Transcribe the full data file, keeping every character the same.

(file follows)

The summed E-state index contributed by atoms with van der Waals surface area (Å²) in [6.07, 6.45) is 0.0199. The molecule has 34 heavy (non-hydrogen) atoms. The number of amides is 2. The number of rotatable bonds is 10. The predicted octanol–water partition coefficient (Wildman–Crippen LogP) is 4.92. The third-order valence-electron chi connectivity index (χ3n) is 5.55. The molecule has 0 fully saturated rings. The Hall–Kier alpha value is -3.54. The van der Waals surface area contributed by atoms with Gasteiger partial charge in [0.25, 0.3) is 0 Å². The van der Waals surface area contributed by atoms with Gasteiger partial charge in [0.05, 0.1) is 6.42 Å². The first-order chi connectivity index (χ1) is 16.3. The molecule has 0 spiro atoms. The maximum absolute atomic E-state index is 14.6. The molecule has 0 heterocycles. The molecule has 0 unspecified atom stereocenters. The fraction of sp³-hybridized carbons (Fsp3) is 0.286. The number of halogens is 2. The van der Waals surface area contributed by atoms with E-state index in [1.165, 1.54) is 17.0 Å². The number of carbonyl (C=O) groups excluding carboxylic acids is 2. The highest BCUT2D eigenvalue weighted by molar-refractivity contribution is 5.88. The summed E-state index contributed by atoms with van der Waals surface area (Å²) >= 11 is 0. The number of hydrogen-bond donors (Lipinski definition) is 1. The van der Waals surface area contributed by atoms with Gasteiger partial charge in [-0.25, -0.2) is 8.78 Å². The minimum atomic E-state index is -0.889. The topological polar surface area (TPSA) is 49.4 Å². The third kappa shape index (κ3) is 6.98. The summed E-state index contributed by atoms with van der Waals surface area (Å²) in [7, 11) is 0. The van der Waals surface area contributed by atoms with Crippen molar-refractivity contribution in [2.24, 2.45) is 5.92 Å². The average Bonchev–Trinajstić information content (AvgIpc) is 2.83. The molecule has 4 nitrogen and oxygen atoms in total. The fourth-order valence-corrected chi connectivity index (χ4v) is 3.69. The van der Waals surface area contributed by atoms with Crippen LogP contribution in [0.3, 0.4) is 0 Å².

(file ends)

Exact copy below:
The summed E-state index contributed by atoms with van der Waals surface area (Å²) in [6.07, 6.45) is 0.0199. The molecule has 34 heavy (non-hydrogen) atoms. The number of amides is 2. The number of rotatable bonds is 10. The predicted octanol–water partition coefficient (Wildman–Crippen LogP) is 4.92. The third-order valence-electron chi connectivity index (χ3n) is 5.55. The molecule has 0 fully saturated rings. The Hall–Kier alpha value is -3.54. The van der Waals surface area contributed by atoms with Gasteiger partial charge in [0.25, 0.3) is 0 Å². The van der Waals surface area contributed by atoms with Gasteiger partial charge in [0.05, 0.1) is 6.42 Å². The first-order chi connectivity index (χ1) is 16.3. The molecule has 0 spiro atoms. The maximum absolute atomic E-state index is 14.6. The molecule has 0 heterocycles. The molecule has 0 unspecified atom stereocenters. The fraction of sp³-hybridized carbons (Fsp3) is 0.286. The number of halogens is 2. The van der Waals surface area contributed by atoms with E-state index in [1.165, 1.54) is 17.0 Å². The number of carbonyl (C=O) groups excluding carboxylic acids is 2. The highest BCUT2D eigenvalue weighted by molar-refractivity contribution is 5.88. The summed E-state index contributed by atoms with van der Waals surface area (Å²) >= 11 is 0. The number of hydrogen-bond donors (Lipinski definition) is 1. The van der Waals surface area contributed by atoms with Gasteiger partial charge in [-0.25, -0.2) is 8.78 Å². The minimum atomic E-state index is -0.889. The topological polar surface area (TPSA) is 49.4 Å². The third kappa shape index (κ3) is 6.98. The summed E-state index contributed by atoms with van der Waals surface area (Å²) in [7, 11) is 0. The van der Waals surface area contributed by atoms with Crippen molar-refractivity contribution in [2.24, 2.45) is 5.92 Å². The average Bonchev–Trinajstić information content (AvgIpc) is 2.83. The molecule has 4 nitrogen and oxygen atoms in total. The fourth-order valence-corrected chi connectivity index (χ4v) is 3.69. The van der Waals surface area contributed by atoms with Crippen LogP contribution in [0.3, 0.4) is 0 Å².